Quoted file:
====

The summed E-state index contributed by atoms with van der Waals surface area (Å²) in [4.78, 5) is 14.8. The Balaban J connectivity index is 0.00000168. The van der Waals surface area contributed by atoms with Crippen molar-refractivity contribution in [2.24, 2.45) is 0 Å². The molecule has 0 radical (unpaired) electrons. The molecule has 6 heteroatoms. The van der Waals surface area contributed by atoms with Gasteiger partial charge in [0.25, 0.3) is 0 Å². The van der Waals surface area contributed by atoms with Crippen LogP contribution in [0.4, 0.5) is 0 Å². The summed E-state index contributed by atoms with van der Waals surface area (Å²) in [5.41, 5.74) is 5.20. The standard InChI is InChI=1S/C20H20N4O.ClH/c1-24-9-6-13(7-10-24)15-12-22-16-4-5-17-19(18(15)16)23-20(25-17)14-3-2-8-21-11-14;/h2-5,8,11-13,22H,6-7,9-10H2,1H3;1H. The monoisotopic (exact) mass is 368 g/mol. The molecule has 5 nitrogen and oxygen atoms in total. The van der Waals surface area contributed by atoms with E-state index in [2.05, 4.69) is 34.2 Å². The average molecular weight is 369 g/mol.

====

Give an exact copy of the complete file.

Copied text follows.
The summed E-state index contributed by atoms with van der Waals surface area (Å²) in [4.78, 5) is 14.8. The Balaban J connectivity index is 0.00000168. The van der Waals surface area contributed by atoms with Crippen molar-refractivity contribution in [2.24, 2.45) is 0 Å². The molecule has 0 radical (unpaired) electrons. The molecule has 6 heteroatoms. The van der Waals surface area contributed by atoms with Gasteiger partial charge in [0.25, 0.3) is 0 Å². The van der Waals surface area contributed by atoms with Crippen LogP contribution in [0.4, 0.5) is 0 Å². The summed E-state index contributed by atoms with van der Waals surface area (Å²) in [5.41, 5.74) is 5.20. The standard InChI is InChI=1S/C20H20N4O.ClH/c1-24-9-6-13(7-10-24)15-12-22-16-4-5-17-19(18(15)16)23-20(25-17)14-3-2-8-21-11-14;/h2-5,8,11-13,22H,6-7,9-10H2,1H3;1H. The monoisotopic (exact) mass is 368 g/mol. The molecule has 5 nitrogen and oxygen atoms in total. The van der Waals surface area contributed by atoms with E-state index in [2.05, 4.69) is 34.2 Å². The average molecular weight is 369 g/mol.